People with early stage non-small cell lung cancer (NSCLC) (stage I and stage II) will generally have surgery to remove the tumour.
How much of the lung is removed depends on the location of the cancer, its size, your general well-being and fitness, as well as your lung function. See the next page for an illustration of the types of surgery.
Learn more about:
- Types of lung surgery
- Removing lymph nodes
- How the surgery is done
- What to expect before surgery
- What to expect after surgery
- Video: What is surgery?
Types of lung surgery
There are several types of lung surgery, including:
Removing lymph nodes
During surgery, nearby lymph nodes will also be removed to see whether the cancer has spread. Knowing if the cancer has spread to the lymph nodes also helps the doctors decide whether you need further treatment with chemotherapy or radiation therapy.
How the surgery is done
The surgery can be done in different ways. If a cut is made between the ribs in the side of the chest, the operation is called a thoracotomy. You will need to stay in hospital for 3–7 days.
It’s becoming more common for surgery to be done with a keyhole approach. This is known as video-assisted thoracoscopic surgery (VATS). It involves making three to four cuts in the chest wall, known as ports, and inserting a small video camera and operating instruments that allow the surgeon to perform the operation from outside the chest. A keyhole approach usually means a shorter hospital stay, faster recovery and fewer side effects.
Call Cancer Council 13 11 20 for more information or to get a copy of the Understanding Surgery booklet, or download a digital copy here.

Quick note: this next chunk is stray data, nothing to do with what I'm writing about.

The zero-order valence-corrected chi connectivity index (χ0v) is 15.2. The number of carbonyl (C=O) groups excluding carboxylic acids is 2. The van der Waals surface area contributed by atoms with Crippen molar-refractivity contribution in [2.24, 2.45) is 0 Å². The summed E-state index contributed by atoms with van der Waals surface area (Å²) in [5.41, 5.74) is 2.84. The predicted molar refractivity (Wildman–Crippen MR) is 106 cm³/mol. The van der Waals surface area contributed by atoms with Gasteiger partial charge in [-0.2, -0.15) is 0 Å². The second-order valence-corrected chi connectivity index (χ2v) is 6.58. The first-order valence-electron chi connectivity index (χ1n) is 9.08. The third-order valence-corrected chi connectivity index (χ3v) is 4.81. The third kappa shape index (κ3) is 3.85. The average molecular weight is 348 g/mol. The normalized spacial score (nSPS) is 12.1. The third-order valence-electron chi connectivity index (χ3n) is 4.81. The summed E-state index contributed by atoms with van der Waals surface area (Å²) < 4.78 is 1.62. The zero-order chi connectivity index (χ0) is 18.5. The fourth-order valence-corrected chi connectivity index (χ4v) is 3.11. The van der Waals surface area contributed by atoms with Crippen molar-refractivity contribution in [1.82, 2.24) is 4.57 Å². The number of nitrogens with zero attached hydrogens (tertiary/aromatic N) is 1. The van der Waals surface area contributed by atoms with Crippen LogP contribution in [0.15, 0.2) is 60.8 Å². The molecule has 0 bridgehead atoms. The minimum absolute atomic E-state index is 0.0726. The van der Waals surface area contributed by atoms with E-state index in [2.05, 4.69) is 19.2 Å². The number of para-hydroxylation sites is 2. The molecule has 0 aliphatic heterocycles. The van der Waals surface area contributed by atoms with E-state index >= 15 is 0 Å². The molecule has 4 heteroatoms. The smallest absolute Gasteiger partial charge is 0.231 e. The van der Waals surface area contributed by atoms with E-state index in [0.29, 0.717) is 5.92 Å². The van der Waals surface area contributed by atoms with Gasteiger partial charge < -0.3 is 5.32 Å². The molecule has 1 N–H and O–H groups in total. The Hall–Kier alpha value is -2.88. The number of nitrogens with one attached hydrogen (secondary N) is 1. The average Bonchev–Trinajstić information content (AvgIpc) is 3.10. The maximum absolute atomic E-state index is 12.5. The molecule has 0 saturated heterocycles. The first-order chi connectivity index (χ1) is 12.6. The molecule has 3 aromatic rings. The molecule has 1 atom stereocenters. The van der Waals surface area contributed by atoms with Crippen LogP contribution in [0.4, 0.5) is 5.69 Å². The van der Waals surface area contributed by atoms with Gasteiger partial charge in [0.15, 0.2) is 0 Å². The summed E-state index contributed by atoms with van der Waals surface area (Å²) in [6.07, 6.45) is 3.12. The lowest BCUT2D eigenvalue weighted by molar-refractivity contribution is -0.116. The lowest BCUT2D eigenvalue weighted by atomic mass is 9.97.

What to expect before surgery
If you smoke, your medical team will advise you to stop before you have surgery. If you continue to smoke during treatment, you may not respond to treatment as well as people who don’t smoke. Also, the side effects may be worse. See your doctor or call the Quitline on 13 7848 (13 QUIT) to find out about quitting products.
What to expect after surgery
Tubes and drips – You will have several tubes in place, which will be removed as you recover. A drip inserted into a vein in your arm (intravenous drip) will give you fluid, medicines and pain relief. There may be one or two temporary tubes in your chest to drain fluid and/or air from your chest cavity.
Pain – This is common after surgery, but can be controlled. Managing the pain will help you to recover and move around more quickly, and allow you to do your breathing exercises. Pain relief may also help clear phlegm from your chest.
Recovery time – You will probably go home 3–7 days after the operation. It may take 6–12 weeks to resume your usual routine and activities. The recovery time depends on the type of surgery and your fitness. Your doctor, nurses and physiotherapist will talk to you about how to manage at home. Walking will improve your fitness, clear your lungs and speed up recovery.
Breathlessness – This is common if you’ve had part of your lung removed, especially if your lung function was poor before surgery, or if you have had a whole lung removed (pneumonectomy). Gentle exercises as part of a pulmonary rehabilitation program will help improve breathlessness and reduce the risk of developing a chest infection. To find a pulmonary rehabilitation program, ask your surgeon for details or visit lungfoundation.com.au.
Video: What is surgery?
Watch this short video to learn more about surgery.